I recently read one of those ‘Best novel you’ve never read’ articles, which featured Stoner by John Williams (“I’m amazed a novel this good has escaped attention for so long” Ian McEwan). I haven’t got hold of a copy yet, but I intend to.
Purely by coincidence, a short series of children’s books I enjoyed came to mind the other day that I feel fit into the junior category of ‘Best books you’ve never read’. These are the Uncle books of JP Martin that I discovered when I was in my early teens. I believe they were written in the 60s, and there were maybe four or five of them.
They were a gloriously bizarre, anarchic, almost surreal set of tales; probably rambling by modern standards, but extremely funny. Better still, they were illustrated by Quentin Blake, who in my opinion shares the honour of best ever children’s book illustrator with Edward Ardizzone.
Uncle (B.A., Oxon) is a wealthy elephant who lives in a vast castle called Homeward, wears a purple dressing gown, and who, although very refined, likes drinking cocoa from a bucket. Among his staff are his loyal servant the Old Monkey, Butterskin Mute, The One-Armed Badger, and his doughty security men Cloutman and Gubbins.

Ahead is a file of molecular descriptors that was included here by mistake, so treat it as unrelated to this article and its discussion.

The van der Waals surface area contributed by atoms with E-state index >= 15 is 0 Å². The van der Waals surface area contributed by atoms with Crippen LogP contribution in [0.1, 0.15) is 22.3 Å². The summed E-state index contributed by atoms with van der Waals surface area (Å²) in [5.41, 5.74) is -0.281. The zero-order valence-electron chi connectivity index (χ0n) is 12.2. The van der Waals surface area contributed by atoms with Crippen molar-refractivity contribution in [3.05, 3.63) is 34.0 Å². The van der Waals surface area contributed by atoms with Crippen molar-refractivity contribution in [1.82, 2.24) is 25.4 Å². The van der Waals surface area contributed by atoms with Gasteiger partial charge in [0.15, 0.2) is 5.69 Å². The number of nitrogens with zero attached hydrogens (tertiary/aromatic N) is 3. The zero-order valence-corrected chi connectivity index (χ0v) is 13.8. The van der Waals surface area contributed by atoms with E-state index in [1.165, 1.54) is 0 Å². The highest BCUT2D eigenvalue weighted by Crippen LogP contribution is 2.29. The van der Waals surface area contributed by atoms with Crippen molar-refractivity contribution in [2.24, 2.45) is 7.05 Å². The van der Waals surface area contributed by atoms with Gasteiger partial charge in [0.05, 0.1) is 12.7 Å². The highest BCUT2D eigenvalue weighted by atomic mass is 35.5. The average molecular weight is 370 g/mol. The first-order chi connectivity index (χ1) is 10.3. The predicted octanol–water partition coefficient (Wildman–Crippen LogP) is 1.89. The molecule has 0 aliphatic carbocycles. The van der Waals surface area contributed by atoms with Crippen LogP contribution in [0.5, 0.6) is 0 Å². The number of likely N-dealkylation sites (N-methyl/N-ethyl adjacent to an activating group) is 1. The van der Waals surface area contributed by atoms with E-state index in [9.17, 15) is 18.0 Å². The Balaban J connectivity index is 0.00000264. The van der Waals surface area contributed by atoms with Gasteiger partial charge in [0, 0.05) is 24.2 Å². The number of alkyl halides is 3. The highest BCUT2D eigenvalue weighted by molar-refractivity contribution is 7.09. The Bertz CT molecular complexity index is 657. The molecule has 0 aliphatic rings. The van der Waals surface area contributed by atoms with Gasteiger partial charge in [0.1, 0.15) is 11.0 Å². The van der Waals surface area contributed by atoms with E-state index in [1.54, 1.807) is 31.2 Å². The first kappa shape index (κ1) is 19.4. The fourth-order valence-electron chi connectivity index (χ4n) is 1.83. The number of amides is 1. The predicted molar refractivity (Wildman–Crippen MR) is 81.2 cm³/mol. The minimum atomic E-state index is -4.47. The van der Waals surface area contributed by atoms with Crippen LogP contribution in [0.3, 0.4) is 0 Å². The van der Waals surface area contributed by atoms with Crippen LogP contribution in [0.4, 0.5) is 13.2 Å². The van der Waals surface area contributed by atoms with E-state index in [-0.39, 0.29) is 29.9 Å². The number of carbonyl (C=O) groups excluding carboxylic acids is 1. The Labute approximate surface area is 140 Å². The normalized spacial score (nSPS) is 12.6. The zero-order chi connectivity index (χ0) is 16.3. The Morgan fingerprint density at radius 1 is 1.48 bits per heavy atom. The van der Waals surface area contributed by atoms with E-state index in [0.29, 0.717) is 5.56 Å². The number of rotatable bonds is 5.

Doughty security men are indispensable, because living close by is his arch-enemy the envious Beaver Hateman, who is always plotting to embarrass or overthrow Uncle. His crowd includes the two Nailrods (senior and junior), the mysterious blob-like creature Jellytussle, and the nasty little Hitmouse, who has a tendency to slyly jab people with a skewer he always carries about.
It might all sound rather fairy tale-ish, it’s really not at all. In some ways the novels are like the literary precursor of Monty Python, and I have such fond of memories of Uncle that I now plan to see if I can dig up copies from somewhere and revisit them.